Students at Crescenta Valley High and Rosemont Middle schools learned about Rachel this week when they attended the school assemblies “Rachel’s Challenge.” Reporter Mary O’Keefe attended all of the assemblies — five in total — to bring our readers an in-depth look at how important this young woman thought it was for people to invest in compassion, kindness and empathy for their fellow man.
The assemblies were hosted by Rachel’s younger brother, Craig, who was a sophomore at the high school at the time of the shootings. He was on campus, in the library, and ended up watching as two of his friends were murdered in front of his eyes.
In addition to the school day assemblies this week, parents were invited to attend an evening event Tuesday night at CV’s MacDonald Auditorium.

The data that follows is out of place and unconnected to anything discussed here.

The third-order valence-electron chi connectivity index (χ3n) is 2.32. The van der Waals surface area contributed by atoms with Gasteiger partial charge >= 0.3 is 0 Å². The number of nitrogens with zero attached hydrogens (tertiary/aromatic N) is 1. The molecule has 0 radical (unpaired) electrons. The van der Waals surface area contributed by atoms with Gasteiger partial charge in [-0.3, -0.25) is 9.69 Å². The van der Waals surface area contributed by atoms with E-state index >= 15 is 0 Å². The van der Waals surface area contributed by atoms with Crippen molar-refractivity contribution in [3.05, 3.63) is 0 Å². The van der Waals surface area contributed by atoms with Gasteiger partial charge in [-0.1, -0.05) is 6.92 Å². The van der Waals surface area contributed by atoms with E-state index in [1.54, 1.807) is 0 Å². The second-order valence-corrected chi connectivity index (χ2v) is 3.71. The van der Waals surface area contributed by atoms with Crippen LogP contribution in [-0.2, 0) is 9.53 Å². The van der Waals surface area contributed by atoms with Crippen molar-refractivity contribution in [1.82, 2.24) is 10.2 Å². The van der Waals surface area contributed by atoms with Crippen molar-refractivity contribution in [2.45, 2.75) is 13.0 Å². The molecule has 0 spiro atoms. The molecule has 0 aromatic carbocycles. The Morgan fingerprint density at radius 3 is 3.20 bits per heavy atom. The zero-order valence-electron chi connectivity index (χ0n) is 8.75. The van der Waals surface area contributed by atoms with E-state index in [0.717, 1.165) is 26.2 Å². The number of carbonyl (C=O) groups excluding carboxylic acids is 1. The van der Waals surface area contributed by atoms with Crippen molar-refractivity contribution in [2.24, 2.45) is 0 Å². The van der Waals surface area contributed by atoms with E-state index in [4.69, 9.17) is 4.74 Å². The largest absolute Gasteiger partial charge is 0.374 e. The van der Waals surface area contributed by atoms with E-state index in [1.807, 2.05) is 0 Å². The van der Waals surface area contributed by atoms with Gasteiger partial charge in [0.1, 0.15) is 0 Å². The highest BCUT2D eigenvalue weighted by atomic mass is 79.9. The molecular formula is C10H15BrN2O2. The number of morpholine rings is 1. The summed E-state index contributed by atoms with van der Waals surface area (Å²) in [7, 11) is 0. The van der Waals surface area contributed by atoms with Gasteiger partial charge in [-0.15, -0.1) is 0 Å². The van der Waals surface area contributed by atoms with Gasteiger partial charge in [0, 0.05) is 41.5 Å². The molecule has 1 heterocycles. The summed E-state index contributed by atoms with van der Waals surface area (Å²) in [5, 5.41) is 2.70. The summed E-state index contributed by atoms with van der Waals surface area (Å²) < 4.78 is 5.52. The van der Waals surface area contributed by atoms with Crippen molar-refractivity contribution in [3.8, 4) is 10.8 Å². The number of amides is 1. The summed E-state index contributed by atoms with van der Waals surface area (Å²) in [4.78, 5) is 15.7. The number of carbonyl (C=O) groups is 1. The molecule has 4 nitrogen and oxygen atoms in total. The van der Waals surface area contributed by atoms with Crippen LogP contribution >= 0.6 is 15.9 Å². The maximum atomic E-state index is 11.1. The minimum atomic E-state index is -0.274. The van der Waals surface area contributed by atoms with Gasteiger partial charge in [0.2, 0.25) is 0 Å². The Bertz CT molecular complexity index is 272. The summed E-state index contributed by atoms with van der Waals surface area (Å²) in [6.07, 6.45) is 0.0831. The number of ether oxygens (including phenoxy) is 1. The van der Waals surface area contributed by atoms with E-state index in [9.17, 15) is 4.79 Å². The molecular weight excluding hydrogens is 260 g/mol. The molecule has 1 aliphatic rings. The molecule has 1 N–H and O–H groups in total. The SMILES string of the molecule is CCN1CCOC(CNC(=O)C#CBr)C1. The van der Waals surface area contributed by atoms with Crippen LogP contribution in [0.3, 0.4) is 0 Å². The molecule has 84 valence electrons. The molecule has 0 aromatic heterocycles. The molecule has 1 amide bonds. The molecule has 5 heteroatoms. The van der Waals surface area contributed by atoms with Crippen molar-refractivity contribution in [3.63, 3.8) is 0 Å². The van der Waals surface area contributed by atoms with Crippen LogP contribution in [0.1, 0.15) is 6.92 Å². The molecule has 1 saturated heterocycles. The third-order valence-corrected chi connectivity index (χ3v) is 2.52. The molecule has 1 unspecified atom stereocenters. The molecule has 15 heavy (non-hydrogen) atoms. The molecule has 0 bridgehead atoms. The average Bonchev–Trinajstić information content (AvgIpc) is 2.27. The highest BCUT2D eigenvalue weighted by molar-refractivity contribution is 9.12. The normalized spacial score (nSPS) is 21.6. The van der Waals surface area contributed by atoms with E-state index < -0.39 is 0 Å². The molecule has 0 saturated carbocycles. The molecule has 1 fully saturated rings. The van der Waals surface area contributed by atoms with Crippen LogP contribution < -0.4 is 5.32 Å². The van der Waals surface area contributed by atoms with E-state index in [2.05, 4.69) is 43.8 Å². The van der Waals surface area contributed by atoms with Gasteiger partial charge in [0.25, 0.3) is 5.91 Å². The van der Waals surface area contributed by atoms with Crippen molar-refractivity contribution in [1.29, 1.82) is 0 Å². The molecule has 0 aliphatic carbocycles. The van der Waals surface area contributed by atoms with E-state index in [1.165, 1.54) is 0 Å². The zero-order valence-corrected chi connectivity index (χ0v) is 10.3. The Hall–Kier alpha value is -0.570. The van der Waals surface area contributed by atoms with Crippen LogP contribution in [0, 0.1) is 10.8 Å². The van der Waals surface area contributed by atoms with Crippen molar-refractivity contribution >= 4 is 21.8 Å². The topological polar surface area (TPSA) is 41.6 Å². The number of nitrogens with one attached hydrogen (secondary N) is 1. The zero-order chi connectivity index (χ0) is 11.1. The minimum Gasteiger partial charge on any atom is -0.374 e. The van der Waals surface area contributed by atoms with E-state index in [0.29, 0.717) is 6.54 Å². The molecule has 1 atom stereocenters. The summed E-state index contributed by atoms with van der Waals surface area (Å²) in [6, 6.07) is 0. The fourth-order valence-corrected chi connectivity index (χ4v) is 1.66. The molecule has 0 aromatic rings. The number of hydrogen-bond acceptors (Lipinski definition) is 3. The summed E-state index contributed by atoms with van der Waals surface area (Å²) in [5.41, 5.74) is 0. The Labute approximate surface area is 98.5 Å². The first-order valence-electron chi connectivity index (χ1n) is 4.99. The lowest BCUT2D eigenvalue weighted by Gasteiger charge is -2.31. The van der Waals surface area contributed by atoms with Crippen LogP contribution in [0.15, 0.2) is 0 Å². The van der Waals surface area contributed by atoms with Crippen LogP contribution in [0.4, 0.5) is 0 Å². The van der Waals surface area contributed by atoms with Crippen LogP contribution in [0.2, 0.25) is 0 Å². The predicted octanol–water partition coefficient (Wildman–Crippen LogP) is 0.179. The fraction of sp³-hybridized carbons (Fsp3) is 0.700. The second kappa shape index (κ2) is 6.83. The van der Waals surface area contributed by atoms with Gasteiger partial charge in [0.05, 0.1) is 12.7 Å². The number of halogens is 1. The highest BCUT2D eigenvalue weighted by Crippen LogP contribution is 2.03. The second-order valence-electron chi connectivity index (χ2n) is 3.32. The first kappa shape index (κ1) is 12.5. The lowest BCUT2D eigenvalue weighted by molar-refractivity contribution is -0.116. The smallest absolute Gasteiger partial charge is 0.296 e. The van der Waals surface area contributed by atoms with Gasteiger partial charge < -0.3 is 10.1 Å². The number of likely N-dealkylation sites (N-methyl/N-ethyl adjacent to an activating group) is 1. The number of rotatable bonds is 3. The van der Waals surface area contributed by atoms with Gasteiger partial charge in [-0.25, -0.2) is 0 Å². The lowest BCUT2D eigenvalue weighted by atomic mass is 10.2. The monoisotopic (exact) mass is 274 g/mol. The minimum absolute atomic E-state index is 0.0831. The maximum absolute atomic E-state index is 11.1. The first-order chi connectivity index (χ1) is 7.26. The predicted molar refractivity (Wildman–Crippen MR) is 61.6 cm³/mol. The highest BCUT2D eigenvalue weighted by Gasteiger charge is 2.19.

When I told our senior son that my husband and I planned on going, he surprised me by saying that he’d like to go too even though he had already attended an assembly earlier.
The auditorium was packed. It was estimated that over 1,000 people — parents and kids — were there. As we look? ed for seats, a young man offered his, saying, “It’s OK; I’ve already seen it four times.”
Craig Scott’s presentation was emotionally charged. He walked the audience through his relationship with his sister and talked about the events that took place on April 20, 1999. Video footage was shown on a big screen behind him of the students running from the library and other school buildings. He told of how a friend of his pointed out a victim lying on the lawn off in the distance. At the time he didn’t know it was his sister.
According to her writings, Rachel seemed to know that she would not live a long life, but that didn’t seem to faze her. Her faith sustained her, but she was driven to reach out to those ignored, bullied or hurt.